Concerning moral teaching, de la Bedoyere insists that "the law is the guide that God has given us ... to mark the boundary that separates the realm of love from the realm of unlove". Again, it is refreshing to hear that "one should not assume that those who reject orthodox teaching are necessarily exercising a thoughtful autonomy. It is only too easy for rejection to become an end in itself — as though dissent were in some way an expression of adulthood". He points out, too, that "one occasionally gets the impression from current writings that without the note of infallibility a teaching may he virtually ignored". He is not one of those critics who assume infallibility for current opinions: "The briefest survey of history shows a multitude of values which were taken for granted by right-thinking people in the past which today their counterparts would be the first to condemn."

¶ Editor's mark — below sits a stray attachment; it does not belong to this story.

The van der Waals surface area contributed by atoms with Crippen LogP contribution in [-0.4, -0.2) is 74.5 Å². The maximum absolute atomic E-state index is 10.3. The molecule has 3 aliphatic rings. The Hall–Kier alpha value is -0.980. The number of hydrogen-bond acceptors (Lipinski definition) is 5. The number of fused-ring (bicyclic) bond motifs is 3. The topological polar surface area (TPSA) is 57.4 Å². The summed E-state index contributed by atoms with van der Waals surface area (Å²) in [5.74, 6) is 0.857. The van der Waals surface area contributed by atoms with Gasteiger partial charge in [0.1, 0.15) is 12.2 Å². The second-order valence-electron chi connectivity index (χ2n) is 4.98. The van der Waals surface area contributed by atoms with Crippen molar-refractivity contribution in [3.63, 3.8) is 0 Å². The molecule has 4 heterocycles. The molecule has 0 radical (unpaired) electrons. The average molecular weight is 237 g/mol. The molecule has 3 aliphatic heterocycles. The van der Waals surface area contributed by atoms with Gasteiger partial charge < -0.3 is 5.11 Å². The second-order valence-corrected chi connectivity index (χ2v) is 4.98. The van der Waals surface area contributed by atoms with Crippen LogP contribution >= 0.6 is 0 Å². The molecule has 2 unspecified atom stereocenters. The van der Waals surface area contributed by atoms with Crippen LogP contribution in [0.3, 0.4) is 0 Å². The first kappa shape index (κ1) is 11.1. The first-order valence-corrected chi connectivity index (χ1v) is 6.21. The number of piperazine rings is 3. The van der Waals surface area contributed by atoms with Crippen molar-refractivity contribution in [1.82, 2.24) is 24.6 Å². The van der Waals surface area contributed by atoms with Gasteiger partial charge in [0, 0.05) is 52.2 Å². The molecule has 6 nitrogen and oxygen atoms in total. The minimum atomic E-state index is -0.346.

One doesn't have to look very far back. Even secular commentators are beginning to cast doubts on the easy availability of abortion and contraception that the 1960s took for granted, in the face of the breakdown of family and critically low birth rates in western Europe, Indeed, de la Bedoyere acknowledges "the anti-life mentality which seems such a feature of Western society" and admits that "larger rather than smaller families would be seen as the preferential option". These are not the only positive aspects of the book. De la Bedoyere is an authority on marriage counselling and business practice and he has many interesting things to say on how sound practices there can be used as models for communication and relationships within the Church.